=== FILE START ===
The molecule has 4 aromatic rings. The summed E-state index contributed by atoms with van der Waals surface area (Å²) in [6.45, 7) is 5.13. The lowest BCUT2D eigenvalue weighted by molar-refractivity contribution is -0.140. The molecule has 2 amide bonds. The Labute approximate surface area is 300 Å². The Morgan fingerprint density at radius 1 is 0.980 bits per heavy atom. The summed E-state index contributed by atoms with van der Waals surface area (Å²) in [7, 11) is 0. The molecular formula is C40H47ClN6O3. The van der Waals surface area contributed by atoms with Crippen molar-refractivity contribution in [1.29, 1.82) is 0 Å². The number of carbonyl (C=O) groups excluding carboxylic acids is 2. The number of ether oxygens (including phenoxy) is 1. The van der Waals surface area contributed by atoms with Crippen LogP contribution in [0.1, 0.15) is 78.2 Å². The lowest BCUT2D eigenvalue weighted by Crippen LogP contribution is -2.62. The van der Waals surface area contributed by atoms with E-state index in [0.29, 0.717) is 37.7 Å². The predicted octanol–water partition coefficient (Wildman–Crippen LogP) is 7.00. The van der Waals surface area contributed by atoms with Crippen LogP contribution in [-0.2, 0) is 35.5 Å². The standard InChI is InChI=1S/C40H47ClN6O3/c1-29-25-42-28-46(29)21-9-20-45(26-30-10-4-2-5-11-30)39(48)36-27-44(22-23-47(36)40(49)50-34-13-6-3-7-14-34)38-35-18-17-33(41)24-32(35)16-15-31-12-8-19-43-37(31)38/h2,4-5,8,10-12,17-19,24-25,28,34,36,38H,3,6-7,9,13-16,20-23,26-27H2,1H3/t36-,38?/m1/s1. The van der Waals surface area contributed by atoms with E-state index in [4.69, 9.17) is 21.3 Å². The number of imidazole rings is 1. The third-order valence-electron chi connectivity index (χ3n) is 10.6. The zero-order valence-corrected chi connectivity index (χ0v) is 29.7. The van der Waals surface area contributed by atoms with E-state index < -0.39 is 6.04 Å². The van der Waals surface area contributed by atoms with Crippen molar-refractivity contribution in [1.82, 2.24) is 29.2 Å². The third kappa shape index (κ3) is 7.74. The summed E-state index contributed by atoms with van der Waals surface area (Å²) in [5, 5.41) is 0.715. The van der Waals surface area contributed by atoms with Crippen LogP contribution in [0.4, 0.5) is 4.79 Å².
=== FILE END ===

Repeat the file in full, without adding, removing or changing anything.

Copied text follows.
The molecule has 4 aromatic rings. The summed E-state index contributed by atoms with van der Waals surface area (Å²) in [6.45, 7) is 5.13. The lowest BCUT2D eigenvalue weighted by molar-refractivity contribution is -0.140. The molecule has 2 amide bonds. The Labute approximate surface area is 300 Å². The Morgan fingerprint density at radius 1 is 0.980 bits per heavy atom. The summed E-state index contributed by atoms with van der Waals surface area (Å²) in [7, 11) is 0. The molecular formula is C40H47ClN6O3. The van der Waals surface area contributed by atoms with Crippen molar-refractivity contribution in [1.29, 1.82) is 0 Å². The number of carbonyl (C=O) groups excluding carboxylic acids is 2. The number of ether oxygens (including phenoxy) is 1. The van der Waals surface area contributed by atoms with Crippen LogP contribution in [0.1, 0.15) is 78.2 Å². The lowest BCUT2D eigenvalue weighted by Crippen LogP contribution is -2.62. The van der Waals surface area contributed by atoms with E-state index in [0.29, 0.717) is 37.7 Å². The predicted octanol–water partition coefficient (Wildman–Crippen LogP) is 7.00. The van der Waals surface area contributed by atoms with Crippen LogP contribution in [-0.2, 0) is 35.5 Å². The standard InChI is InChI=1S/C40H47ClN6O3/c1-29-25-42-28-46(29)21-9-20-45(26-30-10-4-2-5-11-30)39(48)36-27-44(22-23-47(36)40(49)50-34-13-6-3-7-14-34)38-35-18-17-33(41)24-32(35)16-15-31-12-8-19-43-37(31)38/h2,4-5,8,10-12,17-19,24-25,28,34,36,38H,3,6-7,9,13-16,20-23,26-27H2,1H3/t36-,38?/m1/s1. The van der Waals surface area contributed by atoms with E-state index in [4.69, 9.17) is 21.3 Å². The number of imidazole rings is 1. The third-order valence-electron chi connectivity index (χ3n) is 10.6. The zero-order valence-corrected chi connectivity index (χ0v) is 29.7. The van der Waals surface area contributed by atoms with E-state index < -0.39 is 6.04 Å². The van der Waals surface area contributed by atoms with Crippen molar-refractivity contribution in [1.82, 2.24) is 29.2 Å². The third kappa shape index (κ3) is 7.74. The summed E-state index contributed by atoms with van der Waals surface area (Å²) in [5, 5.41) is 0.715. The van der Waals surface area contributed by atoms with Crippen LogP contribution in [0.4, 0.5) is 4.79 Å².